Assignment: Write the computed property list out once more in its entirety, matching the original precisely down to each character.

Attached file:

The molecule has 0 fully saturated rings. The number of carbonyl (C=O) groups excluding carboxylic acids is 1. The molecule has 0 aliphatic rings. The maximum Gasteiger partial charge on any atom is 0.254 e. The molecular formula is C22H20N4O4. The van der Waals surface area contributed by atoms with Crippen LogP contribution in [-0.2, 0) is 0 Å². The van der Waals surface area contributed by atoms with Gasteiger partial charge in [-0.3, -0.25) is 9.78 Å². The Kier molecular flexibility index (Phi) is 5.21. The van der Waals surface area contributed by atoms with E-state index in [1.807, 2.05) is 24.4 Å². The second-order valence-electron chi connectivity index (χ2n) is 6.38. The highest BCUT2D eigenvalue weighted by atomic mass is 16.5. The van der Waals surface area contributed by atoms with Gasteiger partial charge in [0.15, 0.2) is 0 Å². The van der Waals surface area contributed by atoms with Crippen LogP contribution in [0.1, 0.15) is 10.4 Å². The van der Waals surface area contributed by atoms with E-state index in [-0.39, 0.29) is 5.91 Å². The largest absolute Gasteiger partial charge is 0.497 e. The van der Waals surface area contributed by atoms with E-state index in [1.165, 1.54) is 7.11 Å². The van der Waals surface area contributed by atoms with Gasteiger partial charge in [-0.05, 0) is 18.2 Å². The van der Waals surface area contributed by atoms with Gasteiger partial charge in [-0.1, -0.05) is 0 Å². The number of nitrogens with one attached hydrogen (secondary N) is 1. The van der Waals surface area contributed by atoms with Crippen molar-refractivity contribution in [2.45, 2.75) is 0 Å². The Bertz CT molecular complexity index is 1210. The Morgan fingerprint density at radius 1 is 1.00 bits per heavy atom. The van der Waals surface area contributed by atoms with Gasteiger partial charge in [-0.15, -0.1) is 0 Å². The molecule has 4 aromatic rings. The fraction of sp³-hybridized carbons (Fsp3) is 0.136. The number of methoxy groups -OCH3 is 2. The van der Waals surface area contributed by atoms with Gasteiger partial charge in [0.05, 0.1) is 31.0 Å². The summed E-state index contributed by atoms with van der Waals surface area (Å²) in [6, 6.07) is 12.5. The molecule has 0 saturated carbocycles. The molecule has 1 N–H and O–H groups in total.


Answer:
The molecule has 0 fully saturated rings. The number of carbonyl (C=O) groups excluding carboxylic acids is 1. The molecule has 0 aliphatic rings. The maximum Gasteiger partial charge on any atom is 0.254 e. The molecular formula is C22H20N4O4. The van der Waals surface area contributed by atoms with Crippen LogP contribution in [-0.2, 0) is 0 Å². The van der Waals surface area contributed by atoms with Gasteiger partial charge in [-0.3, -0.25) is 9.78 Å². The Kier molecular flexibility index (Phi) is 5.21. The van der Waals surface area contributed by atoms with E-state index in [1.807, 2.05) is 24.4 Å². The second-order valence-electron chi connectivity index (χ2n) is 6.38. The highest BCUT2D eigenvalue weighted by atomic mass is 16.5. The van der Waals surface area contributed by atoms with Gasteiger partial charge in [0.15, 0.2) is 0 Å². The van der Waals surface area contributed by atoms with Crippen LogP contribution in [0.1, 0.15) is 10.4 Å². The van der Waals surface area contributed by atoms with E-state index in [-0.39, 0.29) is 5.91 Å². The largest absolute Gasteiger partial charge is 0.497 e. The van der Waals surface area contributed by atoms with E-state index in [1.165, 1.54) is 7.11 Å². The van der Waals surface area contributed by atoms with Gasteiger partial charge in [-0.05, 0) is 18.2 Å². The van der Waals surface area contributed by atoms with Gasteiger partial charge in [-0.1, -0.05) is 0 Å². The number of nitrogens with one attached hydrogen (secondary N) is 1. The van der Waals surface area contributed by atoms with Crippen molar-refractivity contribution in [2.45, 2.75) is 0 Å². The Bertz CT molecular complexity index is 1210. The Morgan fingerprint density at radius 1 is 1.00 bits per heavy atom. The van der Waals surface area contributed by atoms with Gasteiger partial charge in [-0.15, -0.1) is 0 Å². The molecule has 4 aromatic rings. The fraction of sp³-hybridized carbons (Fsp3) is 0.136. The number of methoxy groups -OCH3 is 2. The van der Waals surface area contributed by atoms with Gasteiger partial charge in [0.05, 0.1) is 31.0 Å². The summed E-state index contributed by atoms with van der Waals surface area (Å²) in [6, 6.07) is 12.5. The molecule has 0 saturated carbocycles. The molecule has 1 N–H and O–H groups in total.